Rebecca Johnson, Northwestern University
This talk will look at Qissat Rubinsun Karuzi, an anonymous translation of Daniel Defoe’s Robinson Crusoe, published in Arabic in Malta in 1835, making it the first appearance of a novel in Arabic. While most studies of the Arabic novel set the date of its rise as the early 20th century, situating it in the context of the rise of national independence movements and the formation of national educational programs and national canons of domestic realism, this talk will make the case for setting this clock back to situate the novel’s incorporation into Arabic within the context of the ambivalent textual and translation practices of the nahda, or the literary awakening of the 19th century.
Johnson teaches courses in Middle Eastern literary and cultural studies with a special focus on modern Arabic literature. Her research focuses on the history and theory of the novel in Arabic and English, the literature of the 19th century period known as the Nahda, and literary orientalism and occidentalism. Her wider interests include pre-modern Arabic prose genres, cosmopolitanism, and the poetics and politics of translation. Her current book project studies the intertwined early histories of the Arabic and English novels, using translation as a lens through which to understand the form and function of the genre. Johnson has been a fellow of the American Council of Learned Societies, the Social Science Research Council, the Council for Library and Information Resources, and the Fulbright Foundation.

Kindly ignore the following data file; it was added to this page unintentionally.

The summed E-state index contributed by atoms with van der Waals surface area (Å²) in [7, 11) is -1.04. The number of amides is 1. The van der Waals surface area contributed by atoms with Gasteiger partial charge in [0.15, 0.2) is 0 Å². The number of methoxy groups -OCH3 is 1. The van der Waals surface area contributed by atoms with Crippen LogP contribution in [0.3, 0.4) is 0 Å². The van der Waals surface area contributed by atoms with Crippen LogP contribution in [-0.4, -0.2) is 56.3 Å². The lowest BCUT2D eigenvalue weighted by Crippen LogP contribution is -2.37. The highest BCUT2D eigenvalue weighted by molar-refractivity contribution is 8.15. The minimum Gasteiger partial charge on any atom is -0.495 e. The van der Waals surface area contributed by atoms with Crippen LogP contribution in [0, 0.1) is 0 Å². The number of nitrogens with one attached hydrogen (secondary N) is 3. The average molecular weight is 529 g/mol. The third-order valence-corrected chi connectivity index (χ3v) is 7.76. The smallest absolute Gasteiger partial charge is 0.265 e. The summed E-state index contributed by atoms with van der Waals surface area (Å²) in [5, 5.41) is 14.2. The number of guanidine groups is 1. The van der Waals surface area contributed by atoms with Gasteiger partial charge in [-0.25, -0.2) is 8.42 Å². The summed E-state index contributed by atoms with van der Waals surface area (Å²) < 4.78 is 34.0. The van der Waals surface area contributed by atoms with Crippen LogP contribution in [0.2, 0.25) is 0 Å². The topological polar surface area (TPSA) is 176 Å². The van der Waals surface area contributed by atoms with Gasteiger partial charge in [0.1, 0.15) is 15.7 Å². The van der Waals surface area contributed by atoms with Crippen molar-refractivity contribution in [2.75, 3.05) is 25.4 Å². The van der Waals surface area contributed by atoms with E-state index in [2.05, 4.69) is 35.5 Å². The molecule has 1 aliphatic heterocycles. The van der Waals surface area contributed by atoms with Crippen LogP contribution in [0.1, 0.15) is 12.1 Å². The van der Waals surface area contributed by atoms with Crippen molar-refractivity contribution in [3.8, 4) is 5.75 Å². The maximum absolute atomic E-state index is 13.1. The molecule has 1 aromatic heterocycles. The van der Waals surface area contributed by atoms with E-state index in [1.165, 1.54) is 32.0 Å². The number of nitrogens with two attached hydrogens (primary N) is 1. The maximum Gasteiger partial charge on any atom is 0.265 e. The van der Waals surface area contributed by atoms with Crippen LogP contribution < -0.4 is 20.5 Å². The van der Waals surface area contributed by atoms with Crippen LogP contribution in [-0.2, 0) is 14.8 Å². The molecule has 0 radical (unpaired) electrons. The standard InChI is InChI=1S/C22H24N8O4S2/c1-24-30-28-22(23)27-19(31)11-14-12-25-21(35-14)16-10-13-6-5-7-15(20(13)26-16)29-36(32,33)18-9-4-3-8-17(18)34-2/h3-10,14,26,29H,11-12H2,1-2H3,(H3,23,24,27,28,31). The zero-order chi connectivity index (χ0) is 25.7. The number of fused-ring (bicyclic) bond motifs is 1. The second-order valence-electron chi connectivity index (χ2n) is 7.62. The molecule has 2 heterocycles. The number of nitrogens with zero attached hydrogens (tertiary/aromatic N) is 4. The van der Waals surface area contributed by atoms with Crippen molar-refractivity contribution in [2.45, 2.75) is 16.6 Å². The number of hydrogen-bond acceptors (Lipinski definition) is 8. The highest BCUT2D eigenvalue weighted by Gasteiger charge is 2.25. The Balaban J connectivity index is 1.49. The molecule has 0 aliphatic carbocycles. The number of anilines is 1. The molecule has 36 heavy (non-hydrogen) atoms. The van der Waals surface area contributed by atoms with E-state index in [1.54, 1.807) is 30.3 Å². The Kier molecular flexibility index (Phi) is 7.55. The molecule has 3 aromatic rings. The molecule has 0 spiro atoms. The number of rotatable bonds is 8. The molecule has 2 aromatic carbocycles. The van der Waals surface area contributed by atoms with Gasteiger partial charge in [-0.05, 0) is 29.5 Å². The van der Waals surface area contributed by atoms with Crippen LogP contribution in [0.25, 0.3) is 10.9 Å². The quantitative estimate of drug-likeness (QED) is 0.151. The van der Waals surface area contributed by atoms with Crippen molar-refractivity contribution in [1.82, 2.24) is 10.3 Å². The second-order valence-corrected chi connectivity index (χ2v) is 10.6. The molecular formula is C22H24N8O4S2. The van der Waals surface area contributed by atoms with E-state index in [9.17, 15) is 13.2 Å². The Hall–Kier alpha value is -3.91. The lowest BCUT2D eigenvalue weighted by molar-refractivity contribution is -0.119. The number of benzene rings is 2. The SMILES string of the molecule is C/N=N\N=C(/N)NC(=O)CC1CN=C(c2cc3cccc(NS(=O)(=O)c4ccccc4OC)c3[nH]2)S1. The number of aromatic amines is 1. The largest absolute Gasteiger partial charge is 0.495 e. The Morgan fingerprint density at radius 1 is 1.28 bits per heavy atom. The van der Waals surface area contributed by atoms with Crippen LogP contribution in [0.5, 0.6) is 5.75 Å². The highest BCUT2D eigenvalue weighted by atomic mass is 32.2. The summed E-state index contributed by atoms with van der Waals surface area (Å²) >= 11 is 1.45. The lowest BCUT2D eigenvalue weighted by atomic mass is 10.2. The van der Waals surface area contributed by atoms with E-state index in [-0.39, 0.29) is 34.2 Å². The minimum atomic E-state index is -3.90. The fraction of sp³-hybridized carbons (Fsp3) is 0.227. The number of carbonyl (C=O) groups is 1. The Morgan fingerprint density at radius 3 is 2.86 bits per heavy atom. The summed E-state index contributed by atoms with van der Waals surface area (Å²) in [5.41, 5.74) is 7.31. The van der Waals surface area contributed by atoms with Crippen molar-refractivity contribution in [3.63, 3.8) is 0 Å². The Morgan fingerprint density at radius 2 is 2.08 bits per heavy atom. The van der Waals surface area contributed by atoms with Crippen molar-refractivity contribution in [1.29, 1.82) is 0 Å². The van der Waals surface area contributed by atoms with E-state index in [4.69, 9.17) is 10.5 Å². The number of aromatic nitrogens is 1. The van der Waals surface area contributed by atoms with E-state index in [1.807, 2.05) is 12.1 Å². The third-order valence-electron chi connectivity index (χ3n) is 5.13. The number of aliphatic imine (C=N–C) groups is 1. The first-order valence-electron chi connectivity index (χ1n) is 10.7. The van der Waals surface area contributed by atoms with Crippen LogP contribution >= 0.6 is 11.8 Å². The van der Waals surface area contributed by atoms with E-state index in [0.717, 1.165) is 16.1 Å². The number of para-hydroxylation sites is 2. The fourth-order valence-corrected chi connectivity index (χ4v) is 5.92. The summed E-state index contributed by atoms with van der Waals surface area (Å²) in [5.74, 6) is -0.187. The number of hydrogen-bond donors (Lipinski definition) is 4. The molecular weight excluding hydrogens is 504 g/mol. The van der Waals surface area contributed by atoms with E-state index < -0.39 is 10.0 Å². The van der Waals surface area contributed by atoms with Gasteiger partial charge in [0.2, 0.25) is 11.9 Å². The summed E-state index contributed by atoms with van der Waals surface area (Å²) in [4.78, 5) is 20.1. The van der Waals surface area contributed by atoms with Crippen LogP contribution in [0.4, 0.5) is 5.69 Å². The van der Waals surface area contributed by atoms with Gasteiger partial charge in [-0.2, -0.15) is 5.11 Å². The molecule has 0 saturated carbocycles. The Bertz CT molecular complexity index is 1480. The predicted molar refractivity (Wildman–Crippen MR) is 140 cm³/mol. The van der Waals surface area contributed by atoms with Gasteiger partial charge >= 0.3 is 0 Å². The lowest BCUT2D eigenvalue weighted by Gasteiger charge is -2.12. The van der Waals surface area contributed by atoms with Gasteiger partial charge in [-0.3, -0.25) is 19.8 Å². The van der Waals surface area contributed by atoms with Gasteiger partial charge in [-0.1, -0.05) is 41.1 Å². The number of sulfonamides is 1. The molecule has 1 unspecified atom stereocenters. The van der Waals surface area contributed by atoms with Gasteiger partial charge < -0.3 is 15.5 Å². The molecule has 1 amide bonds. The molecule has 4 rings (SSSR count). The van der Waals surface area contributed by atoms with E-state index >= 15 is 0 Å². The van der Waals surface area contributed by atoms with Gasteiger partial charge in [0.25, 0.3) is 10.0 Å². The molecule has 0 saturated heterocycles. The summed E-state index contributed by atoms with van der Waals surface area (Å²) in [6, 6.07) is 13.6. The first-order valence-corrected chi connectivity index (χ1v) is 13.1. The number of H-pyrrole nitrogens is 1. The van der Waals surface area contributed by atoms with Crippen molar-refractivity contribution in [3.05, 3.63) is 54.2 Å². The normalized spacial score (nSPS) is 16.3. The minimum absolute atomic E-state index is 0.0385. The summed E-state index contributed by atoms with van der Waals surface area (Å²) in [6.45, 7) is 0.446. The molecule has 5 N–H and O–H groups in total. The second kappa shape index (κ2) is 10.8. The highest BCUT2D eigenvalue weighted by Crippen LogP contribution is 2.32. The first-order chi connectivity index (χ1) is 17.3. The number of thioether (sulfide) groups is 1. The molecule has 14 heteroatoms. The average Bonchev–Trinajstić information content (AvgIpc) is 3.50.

Sponsored by the Ph.D. in Literature program